Anyway, that's my two cents worth. I see things simply because I think life is simple no matter how much we try to complicate things. After all, none of this would exist for you (no stress, no joy, no satisfaction, no wife, no love, no appreciation, no money, no being called "Doctor" and people trusting your non-existent ability, no med students to vent their annoyance at you, no superiors to breathe down your neck, no patients to look to you out of hope or dissatisfaction, NOTHING FOR YOU oh simple non-existent person who's not on the important wall of defence) - IF....if you didn't have that beautiful thing that is the one breath that keeps being given to you again and again. With each one is another chance to live and make all the above happen. Think about that breath. And then decide what you're going to do with it. (Not really giving you charlottan spiritual crap here, if you stop breathing you die right?) Every breath is an opportunity, and every difficulty is an opportunity to overcome and improve existing circumstances. Difficulty will make you powerful not powerless. Take difficulty on not with the sole aim to surviving it with as little injury as possible, but to conquer it and show by example that a better way is possible. That's the way you can change the world, your kindergarten dream remember?

Typhon :D

7:52 PM  
Anonymous Anonymous said...

Dear Dr. Nos,

Sounds like you're being sand-paperred under the grinding pressures of residency. My humblest sympathies to you. Have you ever asked your predecessors how they lived in that period as well as lived through that period? Perhaps they could offer some practical and spiritual tips.

Is it prohibited to be honest with patients in the US? Perhaps loosening up the fear of becoming attached to your patients in caring for them a bit is possible and harmless. Reach out for just a few seconds longer, a bit more sincere (which takes less effort than masking insincerity), it could make the patient feel more satisfied and understanding of your difficulties as well as making you feel fulfilled in having successfully cared in ways other than procedural under GA. That's my humble suggestion anyway, give it a try for a few days, see if it works.

Did you ever hear of the Italian saying "Hasten slowly"? Every thirsty sponge of a human being that we are can absorb more life out of life just by doing that.

Never forget that you're a DOCTOR. From time to time you'd probably find that meaningless or insignificant, but it is a special role. You're a healer when no-one else has the expertise to heal, and even when you can't heal you can comfort, and failing that you are in the least the only person that could have done the best for that person in need (you gave them what they needed) - best efforts that no-one else could give. That's not really empty hero-making when you think of it is it? It is the truth.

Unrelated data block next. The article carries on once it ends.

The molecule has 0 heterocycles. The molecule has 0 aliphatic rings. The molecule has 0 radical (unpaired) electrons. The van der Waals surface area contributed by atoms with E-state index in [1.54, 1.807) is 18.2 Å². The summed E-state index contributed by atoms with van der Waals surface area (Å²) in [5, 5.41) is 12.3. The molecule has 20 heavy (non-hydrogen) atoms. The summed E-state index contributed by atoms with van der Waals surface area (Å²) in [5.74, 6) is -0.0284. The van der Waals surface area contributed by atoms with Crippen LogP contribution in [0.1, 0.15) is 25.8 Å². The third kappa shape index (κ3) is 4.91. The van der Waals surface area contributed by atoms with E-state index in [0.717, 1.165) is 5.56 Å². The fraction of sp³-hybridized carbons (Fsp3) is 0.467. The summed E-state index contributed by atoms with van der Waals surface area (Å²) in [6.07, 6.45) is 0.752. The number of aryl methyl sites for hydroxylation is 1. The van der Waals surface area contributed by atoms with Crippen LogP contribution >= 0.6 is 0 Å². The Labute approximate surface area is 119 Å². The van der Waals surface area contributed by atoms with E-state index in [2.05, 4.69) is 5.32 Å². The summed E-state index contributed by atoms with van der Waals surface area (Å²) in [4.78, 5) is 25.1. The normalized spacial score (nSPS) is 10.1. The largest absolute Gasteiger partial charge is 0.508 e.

You are a doctor, a man in a post in a wall of defence in an army of builders and healers. That makes you indispensible because if you're knocked out - either by you losing the passion for your work, stopping to care, destroying your personal and family life through too much stress and poor coping, destroy your own person through turning into emotional and cognitive stone or through the many quick-fix drugs of life - that wall will be weakened. No-one wants that to happen.

By that very reason, there are people who care for you too, doctors to the doctor. Let them know what goes on in your mind. They could be your fellow "soldiers", your patients, your family, your friends, your mentors, strangers that you decide to open up to within reason and allow to have open up to you. The act of opening up is as much a release as the physical opening up of the jail cell one finds oneself become locked in at the end of a stressful time. Free yourself often.

Anyway, that's my two cents worth. I see things simply because I think life is simple no matter how much we try to complicate things. After all, none of this would exist for you (no stress, no joy, no satisfaction, no wife, no love, no appreciation, no money, no being called "Doctor" and people trusting your non-existent ability, no med students to vent their annoyance at you, no superiors to breathe down your neck, no patients to look to you out of hope or dissatisfaction, NOTHING FOR YOU oh simple non-existent person who's not on the important wall of defence) - IF....if you didn't have that beautiful thing that is the one breath that keeps being given to you again and again. With each one is another chance to live and make all the above happen. Think about that breath. And then decide what you're going to do with it. (Not really giving you charlottan spiritual crap here, if you stop breathing you die right?) Every breath is an opportunity, and every difficulty is an opportunity to overcome and improve existing circumstances. Difficulty will make you powerful not powerless. Take difficulty on not with the sole aim to surviving it with as little injury as possible, but to conquer it and show by example that a better way is possible. That's the way you can change the world, your kindergarten dream remember?

Typhon :D

7:57 PM  
Blogger Doc NOS said...

Thanks for your comment. I really appreciate any that I get. I've finished residency btw.

Let me tell you what happens when you're honest with patients: bad shit. Patients like being told white lies, not the bald and painful truth. When you have to give bad news - that's about as honest as doctors get. Actually, it's a topic for another day - when I was honest and why I'm not anymore.

Non-doctors tend to think that being a doctor is full of healing people. Most doctors with IQs over 100 make the fast realization that the difference between a good doctor and no doctor is very little - other than easily correctable things: abx for infections and surgery for gall bladders.

8:52 PM